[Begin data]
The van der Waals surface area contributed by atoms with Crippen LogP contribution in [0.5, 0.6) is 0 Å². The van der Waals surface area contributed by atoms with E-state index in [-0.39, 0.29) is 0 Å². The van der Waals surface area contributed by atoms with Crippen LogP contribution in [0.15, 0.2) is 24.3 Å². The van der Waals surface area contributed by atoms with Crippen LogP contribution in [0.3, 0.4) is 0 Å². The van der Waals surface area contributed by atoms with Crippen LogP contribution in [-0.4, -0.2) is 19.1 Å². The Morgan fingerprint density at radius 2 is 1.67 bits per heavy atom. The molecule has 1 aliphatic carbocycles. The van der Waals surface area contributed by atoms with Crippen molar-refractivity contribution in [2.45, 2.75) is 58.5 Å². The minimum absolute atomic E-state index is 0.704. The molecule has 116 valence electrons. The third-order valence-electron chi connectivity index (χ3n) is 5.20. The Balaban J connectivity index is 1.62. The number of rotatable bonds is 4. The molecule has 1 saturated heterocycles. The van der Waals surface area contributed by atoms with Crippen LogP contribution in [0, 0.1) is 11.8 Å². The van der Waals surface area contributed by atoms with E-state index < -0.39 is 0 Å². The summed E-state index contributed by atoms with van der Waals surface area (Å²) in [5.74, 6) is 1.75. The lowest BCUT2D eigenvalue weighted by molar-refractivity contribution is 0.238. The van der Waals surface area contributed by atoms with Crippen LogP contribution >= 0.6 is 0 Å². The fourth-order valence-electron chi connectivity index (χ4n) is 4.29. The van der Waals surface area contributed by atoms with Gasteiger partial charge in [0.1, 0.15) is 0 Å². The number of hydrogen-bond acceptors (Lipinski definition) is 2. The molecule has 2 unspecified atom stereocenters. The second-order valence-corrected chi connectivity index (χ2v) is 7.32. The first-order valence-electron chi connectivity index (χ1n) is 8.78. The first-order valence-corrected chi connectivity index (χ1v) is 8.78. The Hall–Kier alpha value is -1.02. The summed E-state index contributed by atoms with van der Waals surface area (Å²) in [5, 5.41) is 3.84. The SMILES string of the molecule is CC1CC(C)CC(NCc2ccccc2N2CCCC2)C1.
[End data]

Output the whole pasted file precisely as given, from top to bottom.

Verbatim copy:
The van der Waals surface area contributed by atoms with Crippen LogP contribution in [0.5, 0.6) is 0 Å². The van der Waals surface area contributed by atoms with E-state index in [-0.39, 0.29) is 0 Å². The van der Waals surface area contributed by atoms with Crippen LogP contribution in [0.15, 0.2) is 24.3 Å². The van der Waals surface area contributed by atoms with Crippen LogP contribution in [0.3, 0.4) is 0 Å². The van der Waals surface area contributed by atoms with Crippen LogP contribution in [-0.4, -0.2) is 19.1 Å². The Morgan fingerprint density at radius 2 is 1.67 bits per heavy atom. The molecule has 1 aliphatic carbocycles. The van der Waals surface area contributed by atoms with Crippen molar-refractivity contribution in [2.45, 2.75) is 58.5 Å². The minimum absolute atomic E-state index is 0.704. The molecule has 116 valence electrons. The third-order valence-electron chi connectivity index (χ3n) is 5.20. The Balaban J connectivity index is 1.62. The number of rotatable bonds is 4. The molecule has 1 saturated heterocycles. The van der Waals surface area contributed by atoms with Crippen LogP contribution in [0, 0.1) is 11.8 Å². The van der Waals surface area contributed by atoms with E-state index < -0.39 is 0 Å². The summed E-state index contributed by atoms with van der Waals surface area (Å²) in [5.74, 6) is 1.75. The lowest BCUT2D eigenvalue weighted by molar-refractivity contribution is 0.238. The van der Waals surface area contributed by atoms with Crippen LogP contribution >= 0.6 is 0 Å². The fourth-order valence-electron chi connectivity index (χ4n) is 4.29. The van der Waals surface area contributed by atoms with Gasteiger partial charge in [0.1, 0.15) is 0 Å². The number of hydrogen-bond acceptors (Lipinski definition) is 2. The molecule has 2 unspecified atom stereocenters. The second-order valence-corrected chi connectivity index (χ2v) is 7.32. The first-order valence-electron chi connectivity index (χ1n) is 8.78. The first-order valence-corrected chi connectivity index (χ1v) is 8.78. The Hall–Kier alpha value is -1.02. The summed E-state index contributed by atoms with van der Waals surface area (Å²) in [5, 5.41) is 3.84. The SMILES string of the molecule is CC1CC(C)CC(NCc2ccccc2N2CCCC2)C1.